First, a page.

Coming into the office today, this thought – or rather, this word – popped into my head.
The word future in Korean – 미래 – is merely the surface representation of the Hanja (Chinese characters) 未來 (みらい in Japanese; wèilái in Mandarin Chinese). And I started thinking about the meaning of the individual characters.
The first character 未 is used often as the first syllable in a two-syllable word in Korean to denote ‘not’ or ‘un-‘, effectively negating or diminishing the effect or meaning of the following syllable. I venture a guess to say that the character is used similarly in Japanese and Chinese, although I cannot say with absolute certainty as I am not well-read enough nor a native speaker in those languages.
Some examples of this character in use are as follows:
미흡 (未洽) – inadequate, insufficient
미숙 (未熟) – immature
And the second character of our word at the outset is 來, meaning ‘to come’. Now comes the kicker. In my mind, I got thinking about the semantic communion of these two characters, side by side. Perhaps a literal translation could be rendered as ‘un-come’ or ‘not-come’. A more convenient construal – and philosophical – could be ‘that which has not yet come’.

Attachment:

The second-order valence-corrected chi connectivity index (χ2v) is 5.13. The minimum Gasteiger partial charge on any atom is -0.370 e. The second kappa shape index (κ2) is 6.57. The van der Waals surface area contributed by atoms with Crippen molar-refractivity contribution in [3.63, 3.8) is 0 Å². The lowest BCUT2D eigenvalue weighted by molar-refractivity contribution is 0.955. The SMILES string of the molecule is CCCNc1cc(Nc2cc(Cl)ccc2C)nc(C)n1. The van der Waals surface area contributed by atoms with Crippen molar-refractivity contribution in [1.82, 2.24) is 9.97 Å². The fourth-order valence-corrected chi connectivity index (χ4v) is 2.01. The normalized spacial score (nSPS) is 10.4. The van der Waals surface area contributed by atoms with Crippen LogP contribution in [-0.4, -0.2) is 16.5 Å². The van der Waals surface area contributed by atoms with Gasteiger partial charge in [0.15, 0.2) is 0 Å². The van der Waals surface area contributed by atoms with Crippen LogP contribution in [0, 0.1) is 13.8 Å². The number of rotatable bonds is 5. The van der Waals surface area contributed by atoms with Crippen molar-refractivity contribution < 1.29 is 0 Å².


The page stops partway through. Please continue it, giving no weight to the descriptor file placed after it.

This is the more natural meaning that occurred in my mind as I was walking on a quiet alleyway to the office during a Thursday during Chuseok (Korean Thanksgiving) week.
And I kind of liked it because it has something of a philosophical meaning to it. Perhaps even a deterministic ring to it. The future, in the Chinese, is something that has not come yet. In time, it will come.
As soon as I got into the office, I looked up the etymology of the word ‘future’. Dictionary.com and the online Oxford English dictionaries traced the etymology of the now English word future back up to Latin fūtūrus, which apparently means ‘about to be’, coming from the future participle of the verb ‘to be’ – esse. The online Oxford English dictionary also noted that the future participle form of esse comes from the stem -fu, which ultimately came from a base meaning of ‘grow, become‘. So in that sense, the connotation of the word future in English can be construed as being ‘about to grow’ or ‘about to become’. Of course, these are all my own conjectures and interpretations, which are all subservient to any rectification or adjustment.
In all, it intrigues me to ponder in what different – yet similar – ways the Latin and Chinese captured into writing that concept of what comes next in the changing states of our lives. The Latin seems to say that with the passing of time, we grow or we become: we change with the times, and hopefully for the better. And the Chinese seems to say that the future is something that is not yet come, but inevitably will, so long as the time continues its relentless march. The Latin kind of has a sort of optimistic glow or outlook on what the future holds, while I feel that the Chinese gives off a sense of mystery and curious pondering of what that which will befall me going forward. I like this kind of thing. It feels to me like etymology with sensibilities. And etymology is after all, a history of a people’s outlook on life, so long as words can be said to capture the sense of what people thought and felt at the time.